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Re: Intersection of properties?

From: Jeff Thompson <jeff@thefirst.org>
Date: Mon, 04 Aug 2008 16:08:08 -0700
Message-ID: <48978BD8.6020509@thefirst.org>
To: Michael Schneider <schneid@fzi.de>
CC: public-owl-dev@w3.org

Please forgive my naive question as I try to clarify: If I published an ontology
with a million axioms, I used OWL because it is decidable so that a rules engine
examining the ontology won't choke.  BUT before I published the ontology I
made sure that it didn't have any contradicting statements.  What rules engine
did I use to do THAT?  And I ran that rules engine to check for contradictions
without worrying that it would choke, even though the ontology has a million axioms.
So, either
   1) it is a decidable (terminating) problem to determine if an ontology has
contradictions, or
   2) it is not decidable so I have to just publish my ontology not knowing if
it has contradictory assertions and just hope for the best.

I suspect 1) is the truth.  Am I wrong?  Aren't people using some tool or another
to check for contradictions in their ontology?  And why can't these rules used by this
tool be expressed in the ontology itself?

Michael Schneider wrote:
> Jeff Thompson wrote:
> 
>> Here is my pressing issue.
>>
>> The OWL language goes to great lengths to be monotonic and decidable,
>> but cannot express what to do with contradictions.  For example:
>> DisjointClasses(Human, City)
>> ClassAssertion(Washington, Human)
>> ClassAssertion(Washington, City)
>>
>> Contradictions like this are inevitable.  For me to be able to use OWL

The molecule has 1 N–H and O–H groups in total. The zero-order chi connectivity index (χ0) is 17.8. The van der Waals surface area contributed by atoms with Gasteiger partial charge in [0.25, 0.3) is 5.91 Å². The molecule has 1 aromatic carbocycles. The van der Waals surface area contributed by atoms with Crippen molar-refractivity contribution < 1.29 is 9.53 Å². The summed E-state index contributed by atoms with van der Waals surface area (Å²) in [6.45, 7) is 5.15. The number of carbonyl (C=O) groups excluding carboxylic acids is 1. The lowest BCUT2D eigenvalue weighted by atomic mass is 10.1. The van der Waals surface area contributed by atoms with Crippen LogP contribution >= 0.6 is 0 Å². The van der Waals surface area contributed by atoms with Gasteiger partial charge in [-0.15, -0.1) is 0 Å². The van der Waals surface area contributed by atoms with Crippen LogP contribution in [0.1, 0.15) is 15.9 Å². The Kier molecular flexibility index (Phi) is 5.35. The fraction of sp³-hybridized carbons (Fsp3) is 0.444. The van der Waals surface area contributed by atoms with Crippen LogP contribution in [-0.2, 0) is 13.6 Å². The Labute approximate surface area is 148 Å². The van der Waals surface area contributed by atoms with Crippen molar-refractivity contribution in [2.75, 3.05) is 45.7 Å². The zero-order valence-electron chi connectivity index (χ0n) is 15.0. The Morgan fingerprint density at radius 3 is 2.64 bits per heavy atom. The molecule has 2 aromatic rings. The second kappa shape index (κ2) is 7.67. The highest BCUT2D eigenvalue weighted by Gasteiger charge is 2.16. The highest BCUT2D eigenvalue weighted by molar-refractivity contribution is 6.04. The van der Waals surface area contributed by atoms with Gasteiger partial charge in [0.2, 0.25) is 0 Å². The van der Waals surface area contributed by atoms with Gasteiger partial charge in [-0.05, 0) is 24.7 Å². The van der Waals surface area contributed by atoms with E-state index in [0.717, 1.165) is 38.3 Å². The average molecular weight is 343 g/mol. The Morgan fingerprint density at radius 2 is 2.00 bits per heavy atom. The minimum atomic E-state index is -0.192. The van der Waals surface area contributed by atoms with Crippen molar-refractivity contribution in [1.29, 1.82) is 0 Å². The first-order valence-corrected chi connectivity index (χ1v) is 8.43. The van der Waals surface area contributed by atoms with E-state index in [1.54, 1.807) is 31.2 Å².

>> without
>> needing to extend it with an external rules language, an OWL ontology
>> needs to be expressive
>> enough to say what to do if someone inserts a contradictory assertion.
>> This is such an obvious "use case" that it may be been talked to death
>> already.
>> Will some future version of OWL be expressive enough to give a rule for
>> resolving
>> contradictions?
> 
> That's a different notion of "expressiveness" as what I normally associate
> with a language such as OWL. OWL is based on classical logic, but what you
> are asking for isn't. I don't expect the core language of OWL to follow this
> direction in the future. However, OWL might grow into a whole set of related
> languages, where some of them are non-classical, who knows... 
> 
> For the moment, it may or may not be interesting for you to have a look at
> Pronto:
> 
>   <http://pellet.owldl.com/pronto>
> 
> This Pellet extension provides probabilistic reasoning. I didn't yet find
> the time to look deeper at it, but adapting your example above, I guess you
> could express assertions like:
> 
>   * Washington is a Human with prob = 45%
>   * Washington is a City with prob = 75%
> 
> Now, the result wouldn't be a real contradiction anymore, but only wrong
> with a certain (well defined) degree of probability.
> 
> But I'm not sure that this is a valid example for Pronto. Bijan can (and
> certainly will! :)) tell you more.
> 
> Cheers,
> Michael
> 
> --
> Dipl.-Inform. Michael Schneider
> FZI Forschungszentrum Informatik Karlsruhe
> Abtl. Information Process Engineering (IPE)
> Tel  : +49-721-9654-726
> Fax  : +49-721-9654-727
> Email: Michael.Schneider@fzi.de
> Web  : http://www.fzi.de/ipe/eng/mitarbeiter.php?id=555
> 
> FZI Forschungszentrum Informatik an der Universität Karlsruhe
> Haid-und-Neu-Str. 10-14, D-76131 Karlsruhe
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> 
Received on Monday, 4 August 2008 23:08:52 GMT

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